The list of variables goes on, of course, but if law schools are not willing to provide their version of “informed consent,” then the “caveat emptor” student/buyer must conduct independent due diligence. And make no mistake about it: law students — like students generally — are “emptors” of the institution they enroll in and have a right, if accepted, to be trained for the legal marketplace not as it was even a decade ago but as it is today. Law schools are not guarantors for matriculated students’ success, but they do — at least in my judgment — bear responsibility to imbue students with a cursory understanding of the current global legal marketplace as well as provide them with doctrinal and practical skills necessary to be “market ready” upon graduation and passing the Bar. And “market ready” today means something very different than it did until recently when law students transitioned to law firms and received years of client subsidized training and mentorship. [Read more…]
Disruption, as defined by Clayton Christensen in The Innovator’s Dilemma, refers to the process by which an industry dominated by high cost and complex products or services is transformed by innovation marked by certain key elements: simplicity, convenience, accessibility, and affordability. Technology, of course, has been the principal catalyst for disruption, providing a global channel of communication between providers and consumers — a global marketplace.
With consumers (clients) at the retail and corporate segments of the legal marketplace vocalizing their dissatisfaction with the legal status quo in high-pitched crescendo, the legal vertical would seem ripe for disruption.
So why has it not occurred, what’s preventing it, and what form might it take?
A Quick Story Underscoring The Prevalence of Disruption
Seeking a break from what was fast becoming a summer grind, my wife and I recently decided to retreat from DC and spend a long weekend in California.
“I’ll look at travel sights for flights,” I said.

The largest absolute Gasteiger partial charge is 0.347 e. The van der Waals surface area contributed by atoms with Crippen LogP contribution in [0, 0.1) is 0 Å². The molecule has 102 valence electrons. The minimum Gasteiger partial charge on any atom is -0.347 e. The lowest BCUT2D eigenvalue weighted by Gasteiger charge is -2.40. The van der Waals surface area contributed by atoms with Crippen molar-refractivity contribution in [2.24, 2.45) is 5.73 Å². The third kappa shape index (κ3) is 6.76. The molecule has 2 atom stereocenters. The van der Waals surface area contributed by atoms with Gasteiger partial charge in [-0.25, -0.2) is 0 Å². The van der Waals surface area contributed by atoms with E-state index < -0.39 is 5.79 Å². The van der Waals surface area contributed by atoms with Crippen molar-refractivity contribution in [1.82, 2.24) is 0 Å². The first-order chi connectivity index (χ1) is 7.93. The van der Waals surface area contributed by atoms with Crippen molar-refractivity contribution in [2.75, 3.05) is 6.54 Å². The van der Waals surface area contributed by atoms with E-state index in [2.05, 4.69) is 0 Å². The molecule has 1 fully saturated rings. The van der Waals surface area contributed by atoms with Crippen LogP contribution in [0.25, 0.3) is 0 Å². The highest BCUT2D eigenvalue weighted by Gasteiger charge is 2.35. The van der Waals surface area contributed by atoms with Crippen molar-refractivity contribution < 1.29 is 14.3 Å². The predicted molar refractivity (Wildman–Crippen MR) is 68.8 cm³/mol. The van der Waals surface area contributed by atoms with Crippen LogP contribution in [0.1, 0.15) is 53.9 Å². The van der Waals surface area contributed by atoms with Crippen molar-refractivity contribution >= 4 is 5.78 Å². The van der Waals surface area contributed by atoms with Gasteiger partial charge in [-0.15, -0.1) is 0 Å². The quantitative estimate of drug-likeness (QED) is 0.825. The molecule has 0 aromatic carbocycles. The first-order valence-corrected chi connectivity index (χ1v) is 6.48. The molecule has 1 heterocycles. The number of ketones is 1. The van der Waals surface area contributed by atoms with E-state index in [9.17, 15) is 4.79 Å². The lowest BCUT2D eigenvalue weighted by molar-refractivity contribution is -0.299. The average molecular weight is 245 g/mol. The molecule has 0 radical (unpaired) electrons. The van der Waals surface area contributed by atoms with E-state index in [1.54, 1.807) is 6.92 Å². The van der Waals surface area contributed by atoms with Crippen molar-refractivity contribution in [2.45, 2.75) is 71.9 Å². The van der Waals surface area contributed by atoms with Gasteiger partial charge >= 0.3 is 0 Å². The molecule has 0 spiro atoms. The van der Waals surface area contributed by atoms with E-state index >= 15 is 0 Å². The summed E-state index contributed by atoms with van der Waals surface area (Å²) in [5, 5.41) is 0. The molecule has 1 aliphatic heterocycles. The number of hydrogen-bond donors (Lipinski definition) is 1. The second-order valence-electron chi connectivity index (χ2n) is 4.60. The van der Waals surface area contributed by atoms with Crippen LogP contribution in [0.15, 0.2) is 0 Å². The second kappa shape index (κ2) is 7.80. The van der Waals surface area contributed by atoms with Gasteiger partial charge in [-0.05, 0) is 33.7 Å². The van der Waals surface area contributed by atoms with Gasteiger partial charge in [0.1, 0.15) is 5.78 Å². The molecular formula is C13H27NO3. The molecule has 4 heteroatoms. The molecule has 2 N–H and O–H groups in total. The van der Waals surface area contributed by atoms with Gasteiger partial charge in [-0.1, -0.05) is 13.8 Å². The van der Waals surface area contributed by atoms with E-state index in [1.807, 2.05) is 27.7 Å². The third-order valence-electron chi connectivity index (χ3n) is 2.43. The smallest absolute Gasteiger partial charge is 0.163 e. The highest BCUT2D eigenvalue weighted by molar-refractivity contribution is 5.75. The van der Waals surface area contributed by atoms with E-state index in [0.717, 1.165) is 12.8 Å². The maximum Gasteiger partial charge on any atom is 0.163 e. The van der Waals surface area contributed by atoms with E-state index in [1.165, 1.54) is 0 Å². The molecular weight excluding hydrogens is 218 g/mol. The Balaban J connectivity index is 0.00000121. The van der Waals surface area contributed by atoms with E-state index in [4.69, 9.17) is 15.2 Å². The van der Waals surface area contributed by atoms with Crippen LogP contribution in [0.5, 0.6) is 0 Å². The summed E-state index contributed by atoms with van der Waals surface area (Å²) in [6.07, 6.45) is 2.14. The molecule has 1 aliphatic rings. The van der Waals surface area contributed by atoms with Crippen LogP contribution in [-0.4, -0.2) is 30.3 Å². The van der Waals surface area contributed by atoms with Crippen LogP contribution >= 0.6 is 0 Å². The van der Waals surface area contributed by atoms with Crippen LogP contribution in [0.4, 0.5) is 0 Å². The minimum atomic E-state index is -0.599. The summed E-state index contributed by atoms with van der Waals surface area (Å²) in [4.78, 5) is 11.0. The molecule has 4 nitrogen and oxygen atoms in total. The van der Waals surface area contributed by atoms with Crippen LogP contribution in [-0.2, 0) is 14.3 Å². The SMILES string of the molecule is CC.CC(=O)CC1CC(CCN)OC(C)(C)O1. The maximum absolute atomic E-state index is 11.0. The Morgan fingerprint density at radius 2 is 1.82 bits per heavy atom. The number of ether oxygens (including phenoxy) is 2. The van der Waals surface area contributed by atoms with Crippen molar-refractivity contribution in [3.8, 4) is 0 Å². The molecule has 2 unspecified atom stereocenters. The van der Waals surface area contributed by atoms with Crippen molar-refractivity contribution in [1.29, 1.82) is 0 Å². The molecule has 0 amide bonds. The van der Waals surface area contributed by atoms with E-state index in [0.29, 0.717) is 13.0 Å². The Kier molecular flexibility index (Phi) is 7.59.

My wife quickly replied, “I have already checked out Airbnb and have a cute place you’ll like — I’m looking at Yelp now for some new places to eat.”
I don’t even have to tell you that we took Uber to the airport, do I? [Read more…]
“Simple” versus “Simplistic”
Why can’t lawyers make things simpler? After all, if they were to apply a “relevancy” test (think: The Rules of Evidence) to each of the matters and tasks they perform, wouldn’t the product be delivered faster, cheaper and unambiguously with no compromise of quality? Who is served by abandoning plain language and shrouding the intent of contracts, for example, in pages of arcane, redundant, and unimportant “legal speak”? Certainly not clients.
IBM’s legal department struck a blow for simplicity recently when they distilled dozens of pages of abstruse contracts for cloud services into a simple, two-page document. Why did they do this? Because the “standard” 30-page agreement extended the sales cycle, frustrated customers, and, in some instances, cost the company business. This is an example of an attorney performing valuable service to the client by taking proactive measures to simplify things. It begs the question: “Why don’t lawyers do this more often?” Two areas ripe for such proactive measures are litigation avoidance and streamlining all standard agreements. And what’s wrong with making things—as IBM’s lawyers did—simpler? [Read more…]